The Nanoscale Structure of the Electrolyte-metal Oxide Interface

(a) Sketches of the molecular species comprising the LiPF6 in EC:DMC electrolyte that was investigated. (b) Comparison of the experiment (XRR, red) and simulation (MD, blue) electron density profiles for 0 M and 1 M LiPF6 in EC:DMC at the sapphire, and graphite interface, respectively. (c) Schematic illustration of the first layer molecular reorientation with increasing LiPF6 concentration.

Scientific Achievement

Observation of molecular layering and insight into Li-ion salt concentration dependence of molecular orientation at metal-oxide electrolyte interfaces relevant to Li-ion batteries.

Significance and Impact

Detailed understanding of the electrolyte-electrode interface and electric double layer in Li-ion batteries will inform strategies to mitigate capacity losses associated with interfaces and can help improve charging times in batteries.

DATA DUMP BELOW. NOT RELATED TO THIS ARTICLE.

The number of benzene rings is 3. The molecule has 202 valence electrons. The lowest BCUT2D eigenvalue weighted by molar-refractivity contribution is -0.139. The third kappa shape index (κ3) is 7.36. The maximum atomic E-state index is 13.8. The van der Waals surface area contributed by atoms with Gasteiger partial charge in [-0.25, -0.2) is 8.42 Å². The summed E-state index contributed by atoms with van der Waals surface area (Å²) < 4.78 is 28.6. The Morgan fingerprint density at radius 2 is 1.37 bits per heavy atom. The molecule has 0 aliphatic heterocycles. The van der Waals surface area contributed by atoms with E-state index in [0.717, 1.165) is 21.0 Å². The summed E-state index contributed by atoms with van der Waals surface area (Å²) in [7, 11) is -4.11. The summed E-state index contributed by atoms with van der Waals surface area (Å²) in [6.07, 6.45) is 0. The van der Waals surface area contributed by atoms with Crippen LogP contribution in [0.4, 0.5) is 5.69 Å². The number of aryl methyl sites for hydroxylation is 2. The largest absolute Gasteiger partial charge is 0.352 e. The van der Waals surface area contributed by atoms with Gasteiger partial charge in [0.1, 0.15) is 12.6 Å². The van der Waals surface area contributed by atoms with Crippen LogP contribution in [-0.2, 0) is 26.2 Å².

Next steps are charged interfaces – understand  how electric field controls molecular organization (electrical double layer) and the initial formation and subsequent growth of the solid-electrolyte interface layer (reaction of electrolyte).

Research Details

  • Combined interface sensitive X-ray reflectivity (XRR) with molecular dynamics (MD) simulations to gain insight into the sapphire interface with Li-ion battery liquid electrolytes and found good agreement between experiment and simulation.
  • Observed layering of electrolyte molecules with molecules in the first interfacial layer aligned parallel to the interface.
  • Investigated how varying lithium hexafluorophosphate (LiPF6) salt concentrations in ethylene carbonate (EC) and dimethyl carbonate (DMC) impacted interfacial molecular organization.
  • With increasing LiPF6 concentration, found a reorientation of solvent molecules in the presence of ions.

DOI: 10.1039/C7EE02724A

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